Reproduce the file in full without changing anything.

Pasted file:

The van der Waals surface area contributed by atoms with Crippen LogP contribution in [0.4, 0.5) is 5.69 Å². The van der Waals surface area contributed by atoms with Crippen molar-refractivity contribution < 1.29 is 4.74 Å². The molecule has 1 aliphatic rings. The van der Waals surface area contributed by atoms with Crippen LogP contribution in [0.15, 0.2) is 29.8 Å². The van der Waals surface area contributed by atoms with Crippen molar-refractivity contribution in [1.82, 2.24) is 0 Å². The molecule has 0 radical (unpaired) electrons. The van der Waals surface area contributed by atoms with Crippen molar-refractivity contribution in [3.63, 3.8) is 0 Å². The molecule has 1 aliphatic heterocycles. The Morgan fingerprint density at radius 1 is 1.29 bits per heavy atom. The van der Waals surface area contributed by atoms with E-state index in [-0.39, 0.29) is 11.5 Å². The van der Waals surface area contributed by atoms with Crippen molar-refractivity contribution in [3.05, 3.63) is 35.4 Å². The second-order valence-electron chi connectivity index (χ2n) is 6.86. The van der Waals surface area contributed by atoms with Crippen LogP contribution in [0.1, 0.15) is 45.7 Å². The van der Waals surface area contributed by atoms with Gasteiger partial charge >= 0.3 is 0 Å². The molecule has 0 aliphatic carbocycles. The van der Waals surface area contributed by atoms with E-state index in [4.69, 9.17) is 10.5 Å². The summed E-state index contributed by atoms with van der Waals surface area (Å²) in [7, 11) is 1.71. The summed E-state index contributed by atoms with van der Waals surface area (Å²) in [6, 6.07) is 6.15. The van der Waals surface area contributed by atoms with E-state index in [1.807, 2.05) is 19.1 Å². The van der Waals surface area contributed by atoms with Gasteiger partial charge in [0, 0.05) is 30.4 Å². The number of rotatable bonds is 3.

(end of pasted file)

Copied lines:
The van der Waals surface area contributed by atoms with Crippen LogP contribution in [0.4, 0.5) is 5.69 Å². The van der Waals surface area contributed by atoms with Crippen molar-refractivity contribution < 1.29 is 4.74 Å². The molecule has 1 aliphatic rings. The van der Waals surface area contributed by atoms with Crippen LogP contribution in [0.15, 0.2) is 29.8 Å². The van der Waals surface area contributed by atoms with Crippen molar-refractivity contribution in [1.82, 2.24) is 0 Å². The molecule has 0 radical (unpaired) electrons. The van der Waals surface area contributed by atoms with Crippen molar-refractivity contribution in [3.63, 3.8) is 0 Å². The molecule has 1 aliphatic heterocycles. The Morgan fingerprint density at radius 1 is 1.29 bits per heavy atom. The van der Waals surface area contributed by atoms with E-state index in [-0.39, 0.29) is 11.5 Å². The van der Waals surface area contributed by atoms with Crippen molar-refractivity contribution in [3.05, 3.63) is 35.4 Å². The second-order valence-electron chi connectivity index (χ2n) is 6.86. The van der Waals surface area contributed by atoms with Crippen LogP contribution in [0.1, 0.15) is 45.7 Å². The van der Waals surface area contributed by atoms with Gasteiger partial charge >= 0.3 is 0 Å². The molecule has 0 aliphatic carbocycles. The van der Waals surface area contributed by atoms with E-state index in [4.69, 9.17) is 10.5 Å². The summed E-state index contributed by atoms with van der Waals surface area (Å²) in [7, 11) is 1.71. The summed E-state index contributed by atoms with van der Waals surface area (Å²) in [6, 6.07) is 6.15. The van der Waals surface area contributed by atoms with E-state index in [1.807, 2.05) is 19.1 Å². The van der Waals surface area contributed by atoms with Gasteiger partial charge in [0, 0.05) is 30.4 Å². The number of rotatable bonds is 3.